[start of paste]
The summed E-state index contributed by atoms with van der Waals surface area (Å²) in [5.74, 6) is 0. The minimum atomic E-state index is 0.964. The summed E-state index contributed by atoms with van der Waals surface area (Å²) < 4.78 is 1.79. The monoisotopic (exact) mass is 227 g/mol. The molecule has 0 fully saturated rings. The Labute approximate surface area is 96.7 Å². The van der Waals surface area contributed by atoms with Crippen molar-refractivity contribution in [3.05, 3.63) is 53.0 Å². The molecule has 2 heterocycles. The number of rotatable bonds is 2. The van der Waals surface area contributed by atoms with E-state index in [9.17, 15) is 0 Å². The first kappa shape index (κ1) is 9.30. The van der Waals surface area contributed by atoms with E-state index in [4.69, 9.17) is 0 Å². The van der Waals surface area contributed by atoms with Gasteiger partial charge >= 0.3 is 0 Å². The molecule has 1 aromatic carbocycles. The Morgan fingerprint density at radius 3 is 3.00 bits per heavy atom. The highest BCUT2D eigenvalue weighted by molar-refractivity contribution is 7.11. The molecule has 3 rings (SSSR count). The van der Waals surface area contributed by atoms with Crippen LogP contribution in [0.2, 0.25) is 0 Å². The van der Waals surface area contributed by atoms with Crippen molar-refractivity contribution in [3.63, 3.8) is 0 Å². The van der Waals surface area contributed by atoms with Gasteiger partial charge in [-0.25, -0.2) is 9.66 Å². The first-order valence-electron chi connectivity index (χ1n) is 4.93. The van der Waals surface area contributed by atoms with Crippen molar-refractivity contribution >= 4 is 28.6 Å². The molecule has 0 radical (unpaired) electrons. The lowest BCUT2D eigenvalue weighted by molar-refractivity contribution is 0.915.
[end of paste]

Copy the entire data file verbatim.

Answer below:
The summed E-state index contributed by atoms with van der Waals surface area (Å²) in [5.74, 6) is 0. The minimum atomic E-state index is 0.964. The summed E-state index contributed by atoms with van der Waals surface area (Å²) < 4.78 is 1.79. The monoisotopic (exact) mass is 227 g/mol. The molecule has 0 fully saturated rings. The Labute approximate surface area is 96.7 Å². The van der Waals surface area contributed by atoms with Crippen molar-refractivity contribution in [3.05, 3.63) is 53.0 Å². The molecule has 2 heterocycles. The number of rotatable bonds is 2. The van der Waals surface area contributed by atoms with E-state index in [9.17, 15) is 0 Å². The first kappa shape index (κ1) is 9.30. The van der Waals surface area contributed by atoms with E-state index in [4.69, 9.17) is 0 Å². The van der Waals surface area contributed by atoms with Gasteiger partial charge >= 0.3 is 0 Å². The molecule has 1 aromatic carbocycles. The Morgan fingerprint density at radius 3 is 3.00 bits per heavy atom. The highest BCUT2D eigenvalue weighted by molar-refractivity contribution is 7.11. The molecule has 3 rings (SSSR count). The van der Waals surface area contributed by atoms with Crippen LogP contribution in [0.2, 0.25) is 0 Å². The van der Waals surface area contributed by atoms with Crippen molar-refractivity contribution in [3.63, 3.8) is 0 Å². The van der Waals surface area contributed by atoms with Gasteiger partial charge in [-0.25, -0.2) is 9.66 Å². The first-order valence-electron chi connectivity index (χ1n) is 4.93. The van der Waals surface area contributed by atoms with Crippen molar-refractivity contribution >= 4 is 28.6 Å². The molecule has 0 radical (unpaired) electrons. The lowest BCUT2D eigenvalue weighted by molar-refractivity contribution is 0.915.